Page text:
# How to use GMMs for acoustic signal classification?

There are a number of applications of the Gaussian Mixture Model (GMMs) to acoustics/audio data for the purposes of classification; ex paper1 and ex paper2. GMMs for the case of clustering and position source generation can be understood.

What is unclear from various papers is the details of facilitating such a model which does not represent explicitly the temporal dependencies when the data is produced with different temporal features. Questions such as 'what if the class source changes the rate of signal production?', or a question 'does the methodology examine only the latest temporal component (block/window)?'. These questions would displace the parameterizations of a GMM, would they not?

It also appears that the parameters $$\mathbf{\mu}_i,\mathbf{\sigma}_i$$, would have the dimensionality of the number of samples in the audio sequence under examination, correct? So that if $$\mathbf{\mu}_i \in \mathbb{R}^\tau$$, the signal data $$D$$ being examined is $$D_{T-\tau,\ldots,T}$$?

The question is, how can GMMs be adapted in practice for the purposes of signal classification?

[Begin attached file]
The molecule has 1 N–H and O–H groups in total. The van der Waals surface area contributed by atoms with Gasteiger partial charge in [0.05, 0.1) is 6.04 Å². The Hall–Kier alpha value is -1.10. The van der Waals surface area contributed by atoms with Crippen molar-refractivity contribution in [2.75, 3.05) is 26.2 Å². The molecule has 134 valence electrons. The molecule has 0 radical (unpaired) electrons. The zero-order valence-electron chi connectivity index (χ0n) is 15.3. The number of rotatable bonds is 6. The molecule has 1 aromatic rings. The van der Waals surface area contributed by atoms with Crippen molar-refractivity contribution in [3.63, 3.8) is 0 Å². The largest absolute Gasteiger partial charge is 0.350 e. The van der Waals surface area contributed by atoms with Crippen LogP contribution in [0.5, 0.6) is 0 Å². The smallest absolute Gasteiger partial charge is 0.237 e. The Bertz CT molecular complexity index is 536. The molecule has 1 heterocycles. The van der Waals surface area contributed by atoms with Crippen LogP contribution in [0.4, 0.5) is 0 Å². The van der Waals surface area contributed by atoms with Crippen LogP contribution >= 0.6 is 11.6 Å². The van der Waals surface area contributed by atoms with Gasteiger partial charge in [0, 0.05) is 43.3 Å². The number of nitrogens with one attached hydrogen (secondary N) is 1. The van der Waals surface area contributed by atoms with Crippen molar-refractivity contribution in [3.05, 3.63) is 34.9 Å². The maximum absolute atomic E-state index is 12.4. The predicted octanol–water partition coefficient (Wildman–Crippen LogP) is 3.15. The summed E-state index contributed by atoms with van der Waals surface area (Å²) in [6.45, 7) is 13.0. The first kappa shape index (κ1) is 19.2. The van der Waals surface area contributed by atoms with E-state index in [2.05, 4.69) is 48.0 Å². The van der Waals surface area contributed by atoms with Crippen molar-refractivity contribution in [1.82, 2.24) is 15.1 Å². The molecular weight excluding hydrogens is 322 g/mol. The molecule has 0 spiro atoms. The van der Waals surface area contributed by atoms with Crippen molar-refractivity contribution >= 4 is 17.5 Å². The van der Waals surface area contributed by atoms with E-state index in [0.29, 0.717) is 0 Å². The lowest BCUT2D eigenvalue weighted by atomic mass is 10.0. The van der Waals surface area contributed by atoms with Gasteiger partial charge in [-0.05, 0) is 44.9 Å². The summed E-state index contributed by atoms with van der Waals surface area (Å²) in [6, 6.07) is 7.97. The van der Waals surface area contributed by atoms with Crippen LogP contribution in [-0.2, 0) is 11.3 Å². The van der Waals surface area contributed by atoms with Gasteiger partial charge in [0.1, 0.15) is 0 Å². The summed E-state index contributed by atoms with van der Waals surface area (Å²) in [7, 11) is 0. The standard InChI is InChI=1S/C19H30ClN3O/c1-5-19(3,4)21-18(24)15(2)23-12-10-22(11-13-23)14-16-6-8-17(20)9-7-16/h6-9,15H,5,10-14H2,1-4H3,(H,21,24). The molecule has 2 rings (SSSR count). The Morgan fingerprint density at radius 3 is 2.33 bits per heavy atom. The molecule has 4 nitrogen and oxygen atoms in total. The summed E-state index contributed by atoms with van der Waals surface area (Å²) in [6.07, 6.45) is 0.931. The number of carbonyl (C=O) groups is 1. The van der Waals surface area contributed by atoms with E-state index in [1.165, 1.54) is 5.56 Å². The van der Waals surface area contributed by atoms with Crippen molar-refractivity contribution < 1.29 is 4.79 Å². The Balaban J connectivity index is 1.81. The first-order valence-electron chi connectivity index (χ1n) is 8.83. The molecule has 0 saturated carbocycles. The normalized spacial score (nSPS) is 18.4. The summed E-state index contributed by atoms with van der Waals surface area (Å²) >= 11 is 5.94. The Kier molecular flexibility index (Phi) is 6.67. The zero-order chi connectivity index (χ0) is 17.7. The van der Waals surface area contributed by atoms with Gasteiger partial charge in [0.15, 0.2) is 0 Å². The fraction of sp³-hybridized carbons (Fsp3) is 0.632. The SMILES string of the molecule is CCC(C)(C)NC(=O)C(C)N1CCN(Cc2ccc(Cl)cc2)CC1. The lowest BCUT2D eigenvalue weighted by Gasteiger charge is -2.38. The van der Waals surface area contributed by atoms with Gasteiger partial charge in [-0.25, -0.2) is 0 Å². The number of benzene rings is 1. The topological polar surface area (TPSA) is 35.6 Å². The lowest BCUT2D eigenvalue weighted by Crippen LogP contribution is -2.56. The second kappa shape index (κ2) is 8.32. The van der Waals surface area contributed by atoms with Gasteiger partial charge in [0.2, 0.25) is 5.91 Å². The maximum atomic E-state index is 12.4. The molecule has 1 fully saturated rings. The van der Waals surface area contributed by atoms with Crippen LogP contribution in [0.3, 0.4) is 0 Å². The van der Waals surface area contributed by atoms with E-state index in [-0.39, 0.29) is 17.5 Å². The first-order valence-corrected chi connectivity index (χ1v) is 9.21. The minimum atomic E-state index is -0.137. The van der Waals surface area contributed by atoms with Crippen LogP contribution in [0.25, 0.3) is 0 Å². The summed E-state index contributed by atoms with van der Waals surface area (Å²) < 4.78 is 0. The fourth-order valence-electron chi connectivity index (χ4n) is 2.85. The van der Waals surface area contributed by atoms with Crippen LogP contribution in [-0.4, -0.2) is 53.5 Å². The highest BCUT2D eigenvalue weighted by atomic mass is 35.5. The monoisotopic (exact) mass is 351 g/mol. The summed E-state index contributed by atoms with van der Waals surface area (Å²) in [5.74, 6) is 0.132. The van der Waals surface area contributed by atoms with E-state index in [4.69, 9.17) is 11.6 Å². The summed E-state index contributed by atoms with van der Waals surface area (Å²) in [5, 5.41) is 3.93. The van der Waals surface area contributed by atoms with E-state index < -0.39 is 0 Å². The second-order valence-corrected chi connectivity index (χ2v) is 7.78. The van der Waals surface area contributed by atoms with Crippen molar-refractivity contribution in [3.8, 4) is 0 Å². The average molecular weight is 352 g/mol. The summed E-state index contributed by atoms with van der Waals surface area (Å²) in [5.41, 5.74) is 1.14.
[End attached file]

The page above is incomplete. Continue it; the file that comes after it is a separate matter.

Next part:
What is unclear from various papers is the details of facilitating such a model which does not represent explicitly the temporal dependencies when the data is produced with different temporal features.

GMM is simplistic model of speech, it does not account for temporal dependencies indeed. There are more advanced ones like GMM-HMM or LSTM neural networks.

Questions such as 'what if the class source changes the rate of signal production?'

It might harm or might not, depends on the change.

or a question 'does the methodology examine only the latest temporal component (block/window)?'

It depends on how you apply it. You can apply it to a window or to the whole audio.

So that if $$\mathbf{\mu}_i \in \mathbb{R}^\tau$$, the signal data $$D$$ being examined is $$D_{T-\tau,\ldots,T}$$?

It usually considers the whole audio and just matches the components inside. For a practical example you can check: